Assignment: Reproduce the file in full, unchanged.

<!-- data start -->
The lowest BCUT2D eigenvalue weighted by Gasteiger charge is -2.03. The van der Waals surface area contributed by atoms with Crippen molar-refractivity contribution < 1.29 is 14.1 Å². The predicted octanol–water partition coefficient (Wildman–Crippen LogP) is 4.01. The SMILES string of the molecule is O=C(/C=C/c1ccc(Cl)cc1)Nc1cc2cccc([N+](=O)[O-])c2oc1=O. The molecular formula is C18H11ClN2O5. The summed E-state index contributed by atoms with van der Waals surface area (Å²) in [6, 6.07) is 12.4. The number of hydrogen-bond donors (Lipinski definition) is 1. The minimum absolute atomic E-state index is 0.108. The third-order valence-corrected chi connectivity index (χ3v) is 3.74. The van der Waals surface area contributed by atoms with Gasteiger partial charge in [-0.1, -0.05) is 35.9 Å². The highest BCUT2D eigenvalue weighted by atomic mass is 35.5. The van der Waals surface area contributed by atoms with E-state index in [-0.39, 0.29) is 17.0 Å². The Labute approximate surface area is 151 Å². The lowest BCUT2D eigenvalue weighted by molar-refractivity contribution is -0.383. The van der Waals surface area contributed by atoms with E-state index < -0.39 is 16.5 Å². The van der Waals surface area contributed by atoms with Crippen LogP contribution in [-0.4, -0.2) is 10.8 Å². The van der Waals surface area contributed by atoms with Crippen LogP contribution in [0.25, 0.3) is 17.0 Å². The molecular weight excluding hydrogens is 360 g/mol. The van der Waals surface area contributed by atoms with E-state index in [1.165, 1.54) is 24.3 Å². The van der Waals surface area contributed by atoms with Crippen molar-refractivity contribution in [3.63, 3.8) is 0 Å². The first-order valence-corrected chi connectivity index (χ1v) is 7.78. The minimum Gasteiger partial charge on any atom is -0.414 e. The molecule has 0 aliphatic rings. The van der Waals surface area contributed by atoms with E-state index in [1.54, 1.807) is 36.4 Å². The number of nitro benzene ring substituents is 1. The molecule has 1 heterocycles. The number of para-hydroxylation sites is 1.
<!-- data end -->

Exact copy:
The lowest BCUT2D eigenvalue weighted by Gasteiger charge is -2.03. The van der Waals surface area contributed by atoms with Crippen molar-refractivity contribution < 1.29 is 14.1 Å². The predicted octanol–water partition coefficient (Wildman–Crippen LogP) is 4.01. The SMILES string of the molecule is O=C(/C=C/c1ccc(Cl)cc1)Nc1cc2cccc([N+](=O)[O-])c2oc1=O. The molecular formula is C18H11ClN2O5. The summed E-state index contributed by atoms with van der Waals surface area (Å²) in [6, 6.07) is 12.4. The number of hydrogen-bond donors (Lipinski definition) is 1. The minimum absolute atomic E-state index is 0.108. The third-order valence-corrected chi connectivity index (χ3v) is 3.74. The van der Waals surface area contributed by atoms with Gasteiger partial charge in [-0.1, -0.05) is 35.9 Å². The highest BCUT2D eigenvalue weighted by atomic mass is 35.5. The van der Waals surface area contributed by atoms with E-state index in [-0.39, 0.29) is 17.0 Å². The Labute approximate surface area is 151 Å². The lowest BCUT2D eigenvalue weighted by molar-refractivity contribution is -0.383. The van der Waals surface area contributed by atoms with E-state index < -0.39 is 16.5 Å². The van der Waals surface area contributed by atoms with Crippen LogP contribution in [-0.4, -0.2) is 10.8 Å². The van der Waals surface area contributed by atoms with Crippen LogP contribution in [0.25, 0.3) is 17.0 Å². The molecular weight excluding hydrogens is 360 g/mol. The van der Waals surface area contributed by atoms with E-state index in [1.165, 1.54) is 24.3 Å². The van der Waals surface area contributed by atoms with Crippen molar-refractivity contribution in [3.63, 3.8) is 0 Å². The first-order valence-corrected chi connectivity index (χ1v) is 7.78. The minimum Gasteiger partial charge on any atom is -0.414 e. The molecule has 0 aliphatic rings. The van der Waals surface area contributed by atoms with E-state index in [1.54, 1.807) is 36.4 Å². The number of nitro benzene ring substituents is 1. The molecule has 1 heterocycles. The number of para-hydroxylation sites is 1.